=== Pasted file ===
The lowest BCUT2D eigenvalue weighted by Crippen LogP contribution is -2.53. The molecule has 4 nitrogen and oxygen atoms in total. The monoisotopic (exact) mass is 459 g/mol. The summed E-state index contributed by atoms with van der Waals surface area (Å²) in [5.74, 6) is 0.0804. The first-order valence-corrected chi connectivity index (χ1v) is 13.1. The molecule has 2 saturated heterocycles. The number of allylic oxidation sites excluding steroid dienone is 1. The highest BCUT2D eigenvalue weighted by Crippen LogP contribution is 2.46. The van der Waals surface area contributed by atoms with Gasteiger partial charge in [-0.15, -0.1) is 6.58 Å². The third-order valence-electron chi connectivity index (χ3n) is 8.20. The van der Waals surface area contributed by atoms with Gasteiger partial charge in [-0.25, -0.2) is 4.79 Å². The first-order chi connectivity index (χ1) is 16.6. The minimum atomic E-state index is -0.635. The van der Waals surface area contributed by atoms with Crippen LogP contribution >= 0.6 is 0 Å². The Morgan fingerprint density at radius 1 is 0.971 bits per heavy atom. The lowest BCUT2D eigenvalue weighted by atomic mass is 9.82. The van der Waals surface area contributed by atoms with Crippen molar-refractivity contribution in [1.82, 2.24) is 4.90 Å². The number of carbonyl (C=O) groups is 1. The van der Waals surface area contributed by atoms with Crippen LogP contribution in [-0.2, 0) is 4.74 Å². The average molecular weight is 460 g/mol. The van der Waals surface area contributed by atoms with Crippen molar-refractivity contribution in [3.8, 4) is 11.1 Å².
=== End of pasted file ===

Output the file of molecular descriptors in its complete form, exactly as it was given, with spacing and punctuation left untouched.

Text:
The lowest BCUT2D eigenvalue weighted by Crippen LogP contribution is -2.53. The molecule has 4 nitrogen and oxygen atoms in total. The monoisotopic (exact) mass is 459 g/mol. The summed E-state index contributed by atoms with van der Waals surface area (Å²) in [5.74, 6) is 0.0804. The first-order valence-corrected chi connectivity index (χ1v) is 13.1. The molecule has 2 saturated heterocycles. The number of allylic oxidation sites excluding steroid dienone is 1. The highest BCUT2D eigenvalue weighted by Crippen LogP contribution is 2.46. The van der Waals surface area contributed by atoms with Gasteiger partial charge in [-0.15, -0.1) is 6.58 Å². The third-order valence-electron chi connectivity index (χ3n) is 8.20. The van der Waals surface area contributed by atoms with Gasteiger partial charge in [-0.25, -0.2) is 4.79 Å². The first-order chi connectivity index (χ1) is 16.6. The minimum atomic E-state index is -0.635. The van der Waals surface area contributed by atoms with Crippen LogP contribution >= 0.6 is 0 Å². The Morgan fingerprint density at radius 1 is 0.971 bits per heavy atom. The lowest BCUT2D eigenvalue weighted by atomic mass is 9.82. The van der Waals surface area contributed by atoms with Crippen molar-refractivity contribution in [1.82, 2.24) is 4.90 Å². The number of carbonyl (C=O) groups is 1. The van der Waals surface area contributed by atoms with Crippen LogP contribution in [-0.2, 0) is 4.74 Å². The average molecular weight is 460 g/mol. The van der Waals surface area contributed by atoms with Crippen molar-refractivity contribution in [3.8, 4) is 11.1 Å².